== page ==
Abstract

Objective. To evaluate the contribution to glucose intolerance and metabolic syndrome of obesity combined with the diagnostic criteria of polycystic ovary syndrome (PCOS). Design. Prospective study. Setting. University teaching hospital from 31 August 2010 to 31 August 2011. Population. Two hundred and twenty women with PCOS and seventy normal control women. Methods. The clinical and biochemical characteristics of women with PCOS and control women were evaluated. Main outcome measures. The impact of obesity, hyperandrogenism, oligo-anovulation and polycystic ovary morphology on impaired glucose tolerance and metabolic disturbances. Results. Obese women with PCOS had significantly higher insulin resistance than obese normal control women. Logistic regression analysis showed that obesity was the only factor that predicted impaired glucose tolerance and metabolic syndrome. Use of the area under the receiver operating characteristic curve (AUROC) for the body mass index to predict impaired glucose tolerance and metabolic syndrome was more accurate than AUROCs for serum total testosterone level and the average menstrual interval. Conclusions. Body weight status was the major factor determining the risk of impaired glucose tolerance and metabolic syndrome in women with PCOS. Obesity should be treated as the major factor determining long-term health consequences associated with PCOS.

Original languageEnglish
Pages (from-to)1167-1172
Number of pages6
JournalActa Obstetricia et Gynecologica Scandinavica
Volume91
Issue number10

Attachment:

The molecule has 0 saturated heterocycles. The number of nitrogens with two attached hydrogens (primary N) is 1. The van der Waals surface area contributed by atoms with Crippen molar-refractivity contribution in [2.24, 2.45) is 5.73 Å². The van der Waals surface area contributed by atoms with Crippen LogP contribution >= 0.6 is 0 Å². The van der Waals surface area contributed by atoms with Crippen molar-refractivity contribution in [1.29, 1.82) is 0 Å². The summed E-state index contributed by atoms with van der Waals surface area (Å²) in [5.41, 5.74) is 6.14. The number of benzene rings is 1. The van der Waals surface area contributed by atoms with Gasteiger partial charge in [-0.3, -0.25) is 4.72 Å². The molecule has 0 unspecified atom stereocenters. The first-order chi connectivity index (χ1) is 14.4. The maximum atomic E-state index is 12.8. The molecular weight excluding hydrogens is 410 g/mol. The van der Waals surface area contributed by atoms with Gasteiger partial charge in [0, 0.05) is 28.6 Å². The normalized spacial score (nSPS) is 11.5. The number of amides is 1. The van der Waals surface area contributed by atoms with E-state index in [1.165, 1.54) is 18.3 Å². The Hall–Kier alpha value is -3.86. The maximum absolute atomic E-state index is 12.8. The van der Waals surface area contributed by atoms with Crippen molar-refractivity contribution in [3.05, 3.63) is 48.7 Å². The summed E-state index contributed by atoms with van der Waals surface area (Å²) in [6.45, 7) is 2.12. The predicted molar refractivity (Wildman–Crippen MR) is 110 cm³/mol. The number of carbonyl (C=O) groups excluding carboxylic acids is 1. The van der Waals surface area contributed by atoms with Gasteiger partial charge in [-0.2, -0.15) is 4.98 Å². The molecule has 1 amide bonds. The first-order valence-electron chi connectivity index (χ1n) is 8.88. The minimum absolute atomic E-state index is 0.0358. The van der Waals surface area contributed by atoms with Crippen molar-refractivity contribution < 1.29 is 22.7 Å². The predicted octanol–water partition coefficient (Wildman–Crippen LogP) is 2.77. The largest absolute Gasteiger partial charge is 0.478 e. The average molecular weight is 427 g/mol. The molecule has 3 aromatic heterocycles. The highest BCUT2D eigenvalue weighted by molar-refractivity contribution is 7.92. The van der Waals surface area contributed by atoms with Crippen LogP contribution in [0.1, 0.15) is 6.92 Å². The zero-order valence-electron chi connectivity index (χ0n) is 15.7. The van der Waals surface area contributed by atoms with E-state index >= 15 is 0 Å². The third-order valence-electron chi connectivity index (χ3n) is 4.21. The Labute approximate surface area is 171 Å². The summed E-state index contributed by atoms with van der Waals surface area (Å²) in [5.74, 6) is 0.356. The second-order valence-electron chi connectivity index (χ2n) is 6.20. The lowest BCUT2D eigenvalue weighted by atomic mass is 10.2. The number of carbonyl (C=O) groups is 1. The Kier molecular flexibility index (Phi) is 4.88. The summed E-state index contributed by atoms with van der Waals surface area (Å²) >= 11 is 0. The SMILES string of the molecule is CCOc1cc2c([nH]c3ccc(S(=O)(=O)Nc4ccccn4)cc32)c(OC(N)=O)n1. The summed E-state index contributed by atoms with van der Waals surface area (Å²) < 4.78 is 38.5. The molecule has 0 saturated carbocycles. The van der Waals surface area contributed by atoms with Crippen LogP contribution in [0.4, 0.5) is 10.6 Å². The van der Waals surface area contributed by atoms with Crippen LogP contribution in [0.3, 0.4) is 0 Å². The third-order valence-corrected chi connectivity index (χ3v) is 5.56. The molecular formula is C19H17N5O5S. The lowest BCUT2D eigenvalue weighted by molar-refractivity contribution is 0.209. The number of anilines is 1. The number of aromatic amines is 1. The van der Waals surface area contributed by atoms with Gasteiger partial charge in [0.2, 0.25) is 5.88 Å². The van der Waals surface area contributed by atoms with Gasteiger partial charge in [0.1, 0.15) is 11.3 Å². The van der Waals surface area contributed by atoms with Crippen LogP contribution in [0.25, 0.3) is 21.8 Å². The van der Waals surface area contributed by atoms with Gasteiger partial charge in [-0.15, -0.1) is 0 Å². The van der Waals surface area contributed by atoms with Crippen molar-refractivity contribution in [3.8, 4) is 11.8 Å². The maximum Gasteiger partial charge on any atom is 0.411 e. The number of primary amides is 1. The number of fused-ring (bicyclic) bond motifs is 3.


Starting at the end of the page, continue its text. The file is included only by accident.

DOIs
Publication statusPublished - Oct 2012

Fingerprint

Glucose Intolerance
Polycystic Ovary Syndrome
Obesity
Anovulation
Hyperandrogenism
ROC Curve
Teaching Hospitals
Insulin Resistance
Testosterone
Ovary
Body Mass Index
Logistic Models
Body Weight
Regression Analysis
Outcome Assessment (Health Care)
Prospective Studies
Health
Serum
Population

Keywords

  • body mass index
  • impaired glucose tolerance
  • metabolic syndrome
  • obesity
  • Polycystic ovary syndrome

ASJC Scopus subject areas

  • Obstetrics and Gynaecology

Cite this

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title = "Obesity is the predominant predictor of impaired glucose tolerance and metabolic disturbance in polycystic ovary syndrome",
abstract = "Objective. To evaluate the contribution to glucose intolerance and metabolic syndrome of obesity combined with the diagnostic criteria of polycystic ovary syndrome (PCOS). Design. Prospective study. Setting. University teaching hospital from 31 August 2010 to 31 August 2011. Population. Two hundred and twenty women with PCOS and seventy normal control women. Methods. The clinical and biochemical characteristics of women with PCOS and control women were evaluated. Main outcome measures. The impact of obesity, hyperandrogenism, oligo-anovulation and polycystic ovary morphology on impaired glucose tolerance and metabolic disturbances. Results. Obese women with PCOS had significantly higher insulin resistance than obese normal control women. Logistic regression analysis showed that obesity was the only factor that predicted impaired glucose tolerance and metabolic syndrome. Use of the area under the receiver operating characteristic curve (AUROC) for the body mass index to predict impaired glucose tolerance and metabolic syndrome was more accurate than AUROCs for serum total testosterone level and the average menstrual interval. Conclusions. Body weight status was the major factor determining the risk of impaired glucose tolerance and metabolic syndrome in women with PCOS. Obesity should be treated as the major factor determining long-term health consequences associated with PCOS.",